Today the court delivered an interlocutory decision, which comprises rulings on all requests for investigation submitted by the defence and the Public Prosecution Service at previous hearings.
This decision marks the end of the pretrial stage in the proceedings.
How the requests were reviewed
The court explained how the requests for investigation were reviewed. Equality of arms is one of the important principles here. This principle figures in Article 6 of the European Convention on Human Rights (ECHR). In the view of the court, this principle does not mean that the defence should be given the opportunity to repeat the entire investigation as conducted by the Public Prosecution Service. Nor does the principle entitle the defence to all information from the investigation by the Public Prosecution Service, give the defence carte blanche to question (all) witnesses and/or experts or allow the defence to review the methods and results of the investigation by the Public Prosecution Service. The equality of arms principle does mean that the defence must be able to read the case file properly and discuss it with its client. The defence must be able to verify incriminating evidence – if there is cause to do so – and to investigate that further. The defence must also have the opportunity to present exculpatory evidence. Another principle arising from Article 6 ECHR is that the criminal trial must be concluded within a reasonable time. Requests for investigation relating to incriminating and exculpatory evidence therefore need to be submitted by the defence as soon as possible.
The court asked the defence to structure its requests for investigation in 2 sections: requests for investigation to be made without consulting the client and requests for investigation made after the defence consulted the client. The defence had the opportunity to submit the first section in the hearing block on 28 September 2020 and the second section in the hearing block of November 2020. The defence said that various requests for investigation were ready in September but needed to be modified following consultation with its client. According to the court, however, the statement the defendant made in October 2020 was no different from the statement he had apparently made back in February 2020. The court is therefore of the opinion that many of the requests for investigation the defence has submitted now in November could have been submitted earlier.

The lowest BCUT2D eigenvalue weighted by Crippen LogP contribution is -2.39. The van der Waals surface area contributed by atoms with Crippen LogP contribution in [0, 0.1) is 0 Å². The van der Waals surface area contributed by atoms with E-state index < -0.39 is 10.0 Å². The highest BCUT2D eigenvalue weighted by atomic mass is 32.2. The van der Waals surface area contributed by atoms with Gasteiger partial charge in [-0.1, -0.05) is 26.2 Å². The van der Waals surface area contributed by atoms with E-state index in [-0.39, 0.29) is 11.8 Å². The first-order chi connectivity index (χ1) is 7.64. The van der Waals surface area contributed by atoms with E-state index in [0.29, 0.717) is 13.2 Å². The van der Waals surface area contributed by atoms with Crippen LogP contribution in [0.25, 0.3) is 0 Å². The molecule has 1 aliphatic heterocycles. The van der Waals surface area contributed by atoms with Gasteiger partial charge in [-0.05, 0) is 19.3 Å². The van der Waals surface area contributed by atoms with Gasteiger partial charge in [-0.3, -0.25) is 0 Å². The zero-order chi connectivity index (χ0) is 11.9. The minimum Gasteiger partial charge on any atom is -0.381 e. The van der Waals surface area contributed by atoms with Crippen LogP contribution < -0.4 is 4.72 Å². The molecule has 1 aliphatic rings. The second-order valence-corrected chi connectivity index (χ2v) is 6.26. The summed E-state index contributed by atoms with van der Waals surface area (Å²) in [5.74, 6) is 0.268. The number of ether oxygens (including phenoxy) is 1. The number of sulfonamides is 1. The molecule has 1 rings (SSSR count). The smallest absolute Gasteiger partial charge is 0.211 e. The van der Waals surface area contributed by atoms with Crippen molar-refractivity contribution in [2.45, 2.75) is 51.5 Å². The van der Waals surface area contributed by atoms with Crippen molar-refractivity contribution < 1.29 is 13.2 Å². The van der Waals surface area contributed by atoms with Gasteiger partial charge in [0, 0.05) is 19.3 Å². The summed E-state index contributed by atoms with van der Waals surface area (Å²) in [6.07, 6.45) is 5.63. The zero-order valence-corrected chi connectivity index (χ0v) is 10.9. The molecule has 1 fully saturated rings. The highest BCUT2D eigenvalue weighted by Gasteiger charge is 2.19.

The court has consistently assessed whether requests for investigation are sufficiently relevant for the defence to grant them. Requests for investigation submitted later are reviewed more rigidly by the court and may therefore be rejected. In each case, the defence needs to explain why an investigation is relevant is for its defence.
If the defence wishes to review the reliability or credibility of information, it will need to specify why such information is unreliable or implausible. If the defence is unable to do this, then in the view of the court there is a fishing expedition. That means: investigation – hoping – to obtain information of use to the defence.
Requests for investigation that the court considers to be pointless shall be rejected. One example would be asking questions that a witness already said he was unable to answer, for lack of knowledge or expertise.
The court has also assessed whether a request for investigation concerns important evidence.
The defence need not demonstrate how the MH17 was taken down. That is the duty of the Public Prosecution Service. If the Public Prosecution Service is unable to demonstrate that adequately, the court will acquit the defendant. Investigating an alternative scenario is not required to ensure a proper defence. If the defence argues, however, that based on the evidence of the Public Prosecution Service something else may have happened, and that therefore the defendant is not guilty, the court will review this. The court has also checked whether requests for investigation concern direct or circumstantial evidence.
The court has considered whether questioning witnesses again is worthwhile. In this case, the court believes that witness statements need to be considered with caution, because many witnesses were in a war zone at the time. They may be traumatized or feel more or less involved and sympathize with one side or the other, and witnesses may have – unintentionally – influenced each other. Witness statements may therefore conflict with one another. Questioning witnesses again is therefore not always worthwhile.